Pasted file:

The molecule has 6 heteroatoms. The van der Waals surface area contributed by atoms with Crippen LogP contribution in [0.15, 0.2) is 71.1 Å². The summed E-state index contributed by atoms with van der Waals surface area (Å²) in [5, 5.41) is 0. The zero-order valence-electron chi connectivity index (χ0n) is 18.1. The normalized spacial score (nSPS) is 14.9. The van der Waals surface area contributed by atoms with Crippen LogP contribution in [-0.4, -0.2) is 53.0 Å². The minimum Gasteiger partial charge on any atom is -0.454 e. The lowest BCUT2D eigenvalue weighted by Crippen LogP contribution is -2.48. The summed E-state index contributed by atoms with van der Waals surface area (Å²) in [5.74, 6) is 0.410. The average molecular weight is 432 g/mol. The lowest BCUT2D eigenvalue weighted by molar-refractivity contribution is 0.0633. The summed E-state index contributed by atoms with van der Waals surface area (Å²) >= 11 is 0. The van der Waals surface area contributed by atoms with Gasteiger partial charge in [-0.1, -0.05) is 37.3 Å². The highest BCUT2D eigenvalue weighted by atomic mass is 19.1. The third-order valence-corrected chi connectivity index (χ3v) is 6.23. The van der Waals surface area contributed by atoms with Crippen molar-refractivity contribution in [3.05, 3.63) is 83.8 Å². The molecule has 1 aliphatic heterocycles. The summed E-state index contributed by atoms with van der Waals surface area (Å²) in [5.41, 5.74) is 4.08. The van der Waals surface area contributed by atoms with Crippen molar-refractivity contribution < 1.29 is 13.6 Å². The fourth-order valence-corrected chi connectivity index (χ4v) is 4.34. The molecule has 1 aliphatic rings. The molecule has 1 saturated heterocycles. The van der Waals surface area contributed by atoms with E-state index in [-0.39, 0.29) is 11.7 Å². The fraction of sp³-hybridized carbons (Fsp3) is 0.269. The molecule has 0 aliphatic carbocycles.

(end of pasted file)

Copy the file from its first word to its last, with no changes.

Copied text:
The molecule has 6 heteroatoms. The van der Waals surface area contributed by atoms with Crippen LogP contribution in [0.15, 0.2) is 71.1 Å². The summed E-state index contributed by atoms with van der Waals surface area (Å²) in [5, 5.41) is 0. The zero-order valence-electron chi connectivity index (χ0n) is 18.1. The normalized spacial score (nSPS) is 14.9. The van der Waals surface area contributed by atoms with Crippen LogP contribution in [-0.4, -0.2) is 53.0 Å². The minimum Gasteiger partial charge on any atom is -0.454 e. The lowest BCUT2D eigenvalue weighted by Crippen LogP contribution is -2.48. The summed E-state index contributed by atoms with van der Waals surface area (Å²) in [5.74, 6) is 0.410. The average molecular weight is 432 g/mol. The lowest BCUT2D eigenvalue weighted by molar-refractivity contribution is 0.0633. The summed E-state index contributed by atoms with van der Waals surface area (Å²) >= 11 is 0. The van der Waals surface area contributed by atoms with Gasteiger partial charge in [-0.1, -0.05) is 37.3 Å². The highest BCUT2D eigenvalue weighted by atomic mass is 19.1. The third-order valence-corrected chi connectivity index (χ3v) is 6.23. The van der Waals surface area contributed by atoms with Crippen molar-refractivity contribution in [3.05, 3.63) is 83.8 Å². The molecule has 1 aliphatic heterocycles. The summed E-state index contributed by atoms with van der Waals surface area (Å²) in [5.41, 5.74) is 4.08. The van der Waals surface area contributed by atoms with Crippen molar-refractivity contribution < 1.29 is 13.6 Å². The fourth-order valence-corrected chi connectivity index (χ4v) is 4.34. The molecule has 1 aliphatic rings. The molecule has 1 saturated heterocycles. The van der Waals surface area contributed by atoms with E-state index in [-0.39, 0.29) is 11.7 Å². The fraction of sp³-hybridized carbons (Fsp3) is 0.269. The molecule has 0 aliphatic carbocycles.